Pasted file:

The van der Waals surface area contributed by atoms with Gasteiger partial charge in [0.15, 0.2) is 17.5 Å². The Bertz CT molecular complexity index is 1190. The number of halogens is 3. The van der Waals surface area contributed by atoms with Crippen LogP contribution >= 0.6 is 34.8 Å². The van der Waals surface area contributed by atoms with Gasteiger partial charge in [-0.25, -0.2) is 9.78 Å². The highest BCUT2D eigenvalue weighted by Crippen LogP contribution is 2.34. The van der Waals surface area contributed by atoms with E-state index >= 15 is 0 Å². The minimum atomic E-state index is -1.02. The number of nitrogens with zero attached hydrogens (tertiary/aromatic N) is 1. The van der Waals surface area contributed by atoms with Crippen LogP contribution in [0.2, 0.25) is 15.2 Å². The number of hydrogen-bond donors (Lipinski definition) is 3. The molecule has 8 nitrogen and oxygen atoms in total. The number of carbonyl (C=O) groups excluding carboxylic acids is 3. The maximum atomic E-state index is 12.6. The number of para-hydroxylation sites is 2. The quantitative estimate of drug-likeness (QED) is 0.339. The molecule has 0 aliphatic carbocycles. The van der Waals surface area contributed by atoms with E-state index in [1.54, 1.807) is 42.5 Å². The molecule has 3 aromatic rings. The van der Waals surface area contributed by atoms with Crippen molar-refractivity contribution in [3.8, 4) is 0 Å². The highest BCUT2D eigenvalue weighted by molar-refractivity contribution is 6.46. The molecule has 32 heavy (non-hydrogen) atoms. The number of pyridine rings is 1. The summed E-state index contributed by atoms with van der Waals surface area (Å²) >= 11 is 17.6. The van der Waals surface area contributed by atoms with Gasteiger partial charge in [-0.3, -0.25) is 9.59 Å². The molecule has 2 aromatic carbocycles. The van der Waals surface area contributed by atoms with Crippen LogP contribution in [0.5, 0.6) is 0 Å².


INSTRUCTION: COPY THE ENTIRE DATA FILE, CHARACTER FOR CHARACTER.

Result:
The van der Waals surface area contributed by atoms with Gasteiger partial charge in [0.15, 0.2) is 17.5 Å². The Bertz CT molecular complexity index is 1190. The number of halogens is 3. The van der Waals surface area contributed by atoms with Crippen LogP contribution >= 0.6 is 34.8 Å². The van der Waals surface area contributed by atoms with Gasteiger partial charge in [-0.25, -0.2) is 9.78 Å². The highest BCUT2D eigenvalue weighted by Crippen LogP contribution is 2.34. The van der Waals surface area contributed by atoms with E-state index >= 15 is 0 Å². The minimum atomic E-state index is -1.02. The number of nitrogens with zero attached hydrogens (tertiary/aromatic N) is 1. The van der Waals surface area contributed by atoms with Crippen LogP contribution in [0.2, 0.25) is 15.2 Å². The number of hydrogen-bond donors (Lipinski definition) is 3. The molecule has 8 nitrogen and oxygen atoms in total. The number of carbonyl (C=O) groups excluding carboxylic acids is 3. The maximum atomic E-state index is 12.6. The number of para-hydroxylation sites is 2. The quantitative estimate of drug-likeness (QED) is 0.339. The molecule has 0 aliphatic carbocycles. The van der Waals surface area contributed by atoms with E-state index in [1.54, 1.807) is 42.5 Å². The molecule has 3 aromatic rings. The van der Waals surface area contributed by atoms with Crippen molar-refractivity contribution in [3.8, 4) is 0 Å². The highest BCUT2D eigenvalue weighted by molar-refractivity contribution is 6.46. The molecule has 32 heavy (non-hydrogen) atoms. The number of pyridine rings is 1. The summed E-state index contributed by atoms with van der Waals surface area (Å²) >= 11 is 17.6. The van der Waals surface area contributed by atoms with Gasteiger partial charge in [-0.3, -0.25) is 9.59 Å². The molecule has 2 aromatic carbocycles. The van der Waals surface area contributed by atoms with Crippen LogP contribution in [0.5, 0.6) is 0 Å².